Sarah Nicastro: Yeah.
Dan Varroney: That’s absolutely critical. Absolutely critical. Similar thing in the frozen food industry. Back in the day, it was French fries, burgers, and pizza. Now you can get Thai food, Mexican food, Chinese, you name it, frozen Italian food. What their strategic partner organization did, the American Frozen Food Institute is they partnered with another industry organization called the Food Marketing Institute. They generated data and research and it’s called the Power of Frozen campaign. They literally identify among consumers through consumer companies called IRI to identify what types of frozen foods that consumers are looking to buy. They share that data with the retail stores. That was especially meaningful at the start of the pandemic because everybody had to stay home. As we all know, we all had to work, so if you’re a single parent, a working couple, you needed to provide three meals a day at home, and frozen food was a healthy, healthy, tasteful, alternative double-digit sales as a result of that effort.
Dan Varroney: Strategic partnerships absolutely matter. Trade associations are evolving into strategic business units for the industry. They do have the ability to shape the external environment on environmental issues, tax issues, trade issues, and they’re making a difference.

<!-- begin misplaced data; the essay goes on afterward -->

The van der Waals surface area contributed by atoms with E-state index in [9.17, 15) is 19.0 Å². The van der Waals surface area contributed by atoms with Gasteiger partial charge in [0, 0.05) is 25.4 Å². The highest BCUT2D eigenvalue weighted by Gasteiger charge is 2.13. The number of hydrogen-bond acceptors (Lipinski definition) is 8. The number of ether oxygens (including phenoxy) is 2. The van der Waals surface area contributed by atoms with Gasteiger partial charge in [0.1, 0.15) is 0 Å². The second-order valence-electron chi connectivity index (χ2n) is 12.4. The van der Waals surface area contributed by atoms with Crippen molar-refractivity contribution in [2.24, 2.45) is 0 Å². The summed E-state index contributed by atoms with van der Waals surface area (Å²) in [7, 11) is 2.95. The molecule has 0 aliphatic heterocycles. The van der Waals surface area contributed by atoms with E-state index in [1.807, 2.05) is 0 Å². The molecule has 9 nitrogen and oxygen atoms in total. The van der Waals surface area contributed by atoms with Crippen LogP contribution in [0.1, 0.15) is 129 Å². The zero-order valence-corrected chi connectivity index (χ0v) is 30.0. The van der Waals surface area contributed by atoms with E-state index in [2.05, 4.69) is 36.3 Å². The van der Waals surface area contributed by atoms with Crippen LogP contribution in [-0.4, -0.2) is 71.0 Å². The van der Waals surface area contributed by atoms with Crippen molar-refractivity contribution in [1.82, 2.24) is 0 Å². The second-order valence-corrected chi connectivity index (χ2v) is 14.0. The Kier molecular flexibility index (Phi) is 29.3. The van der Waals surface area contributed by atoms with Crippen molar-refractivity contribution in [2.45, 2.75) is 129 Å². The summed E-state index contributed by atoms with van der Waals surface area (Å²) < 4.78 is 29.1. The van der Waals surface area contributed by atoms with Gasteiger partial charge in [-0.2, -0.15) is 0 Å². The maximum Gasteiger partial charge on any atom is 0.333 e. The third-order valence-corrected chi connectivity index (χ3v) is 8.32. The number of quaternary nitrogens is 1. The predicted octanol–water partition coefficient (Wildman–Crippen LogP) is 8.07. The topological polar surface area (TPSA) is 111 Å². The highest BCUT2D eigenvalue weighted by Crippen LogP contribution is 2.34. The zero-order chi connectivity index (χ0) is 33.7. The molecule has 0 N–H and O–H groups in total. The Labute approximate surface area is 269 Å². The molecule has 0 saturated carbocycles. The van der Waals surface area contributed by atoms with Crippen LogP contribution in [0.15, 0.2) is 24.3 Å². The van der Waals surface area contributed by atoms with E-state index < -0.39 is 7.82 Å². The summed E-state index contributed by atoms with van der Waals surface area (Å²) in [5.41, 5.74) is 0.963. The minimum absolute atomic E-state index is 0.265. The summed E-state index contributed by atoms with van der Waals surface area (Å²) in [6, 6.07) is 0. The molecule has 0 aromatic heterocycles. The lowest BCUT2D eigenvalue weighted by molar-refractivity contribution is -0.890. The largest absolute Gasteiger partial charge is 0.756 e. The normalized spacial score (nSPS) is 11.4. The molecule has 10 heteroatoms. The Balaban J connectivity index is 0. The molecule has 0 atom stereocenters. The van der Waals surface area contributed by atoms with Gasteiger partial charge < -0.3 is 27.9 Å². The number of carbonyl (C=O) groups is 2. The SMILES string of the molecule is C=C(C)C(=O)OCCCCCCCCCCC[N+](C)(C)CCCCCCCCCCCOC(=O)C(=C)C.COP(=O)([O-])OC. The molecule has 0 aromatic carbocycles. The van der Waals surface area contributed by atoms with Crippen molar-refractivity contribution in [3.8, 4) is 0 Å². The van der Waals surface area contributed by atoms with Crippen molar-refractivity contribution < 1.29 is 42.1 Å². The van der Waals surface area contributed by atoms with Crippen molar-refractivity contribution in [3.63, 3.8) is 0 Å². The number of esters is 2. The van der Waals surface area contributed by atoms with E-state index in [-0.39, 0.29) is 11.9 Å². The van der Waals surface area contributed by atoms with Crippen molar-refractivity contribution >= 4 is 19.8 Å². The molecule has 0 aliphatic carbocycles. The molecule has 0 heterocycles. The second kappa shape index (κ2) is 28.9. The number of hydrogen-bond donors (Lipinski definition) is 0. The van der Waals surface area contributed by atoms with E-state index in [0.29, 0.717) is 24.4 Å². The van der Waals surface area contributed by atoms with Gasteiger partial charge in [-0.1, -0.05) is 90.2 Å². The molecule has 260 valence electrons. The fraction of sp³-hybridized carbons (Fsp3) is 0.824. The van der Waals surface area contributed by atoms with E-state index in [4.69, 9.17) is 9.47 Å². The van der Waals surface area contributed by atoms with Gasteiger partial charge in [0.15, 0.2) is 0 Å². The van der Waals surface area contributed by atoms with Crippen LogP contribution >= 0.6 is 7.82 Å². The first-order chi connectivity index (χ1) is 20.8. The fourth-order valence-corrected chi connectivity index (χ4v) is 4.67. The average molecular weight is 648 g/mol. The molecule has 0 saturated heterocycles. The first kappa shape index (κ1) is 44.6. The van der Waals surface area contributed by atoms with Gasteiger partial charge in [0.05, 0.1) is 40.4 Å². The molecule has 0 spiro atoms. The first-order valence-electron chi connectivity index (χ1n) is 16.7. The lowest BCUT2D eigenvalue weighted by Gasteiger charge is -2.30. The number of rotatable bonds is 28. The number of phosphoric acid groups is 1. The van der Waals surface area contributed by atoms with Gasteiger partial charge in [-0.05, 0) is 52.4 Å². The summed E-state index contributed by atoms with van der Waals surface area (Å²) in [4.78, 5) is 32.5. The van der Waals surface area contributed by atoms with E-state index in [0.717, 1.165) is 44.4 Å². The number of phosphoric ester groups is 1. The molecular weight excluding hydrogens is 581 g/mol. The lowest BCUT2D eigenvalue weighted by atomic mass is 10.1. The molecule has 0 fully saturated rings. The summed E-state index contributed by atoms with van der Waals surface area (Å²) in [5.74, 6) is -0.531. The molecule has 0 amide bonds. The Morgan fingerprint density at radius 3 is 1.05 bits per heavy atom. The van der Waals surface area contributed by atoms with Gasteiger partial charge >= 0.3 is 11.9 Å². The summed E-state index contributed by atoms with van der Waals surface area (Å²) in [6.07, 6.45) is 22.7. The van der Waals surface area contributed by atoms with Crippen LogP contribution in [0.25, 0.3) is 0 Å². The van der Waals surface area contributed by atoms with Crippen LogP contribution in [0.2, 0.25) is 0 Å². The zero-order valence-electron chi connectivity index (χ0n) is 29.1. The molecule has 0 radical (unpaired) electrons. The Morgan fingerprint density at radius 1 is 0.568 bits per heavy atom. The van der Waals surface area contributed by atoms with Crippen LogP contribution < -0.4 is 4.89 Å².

Sarah Nicastro: Can you share another example or two of the case studies that you reference in the book?
Dan Varroney: Sure, absolutely happy to do that. Who doesn’t like baked goods? Who doesn’t like baked goods?
Sarah Nicastro: Not me. I mean, meaning I do like them. I try not to eat too many of them, but I definitely like them.
Dan Varroney: Understand. Chapter four is the chapter on the baking industry. As we think about the baking industry, the baking industry has always had a number of challenges. I want to share their challenges and their strategic partnership from the opportunity of the pandemic. At shutdown, the Centers for Disease Control and the Food and Drug Administration said, lockdown, everybody, go home and stay there. This is a dangerous disease. Except they forgot something. They forgot that we still needed to eat. The American Bakers Association through its own ecosystem comprised of organizations of the Food and Beverage Industry Alliance. This is absolutely fascinating, by the way. This is an ecosystem that starts from the farm and goes all the way to the fork. Leaders of the Food and Beverage Industry Alliance convened on a Zoom platform, and they said so they forgot we still need to eat.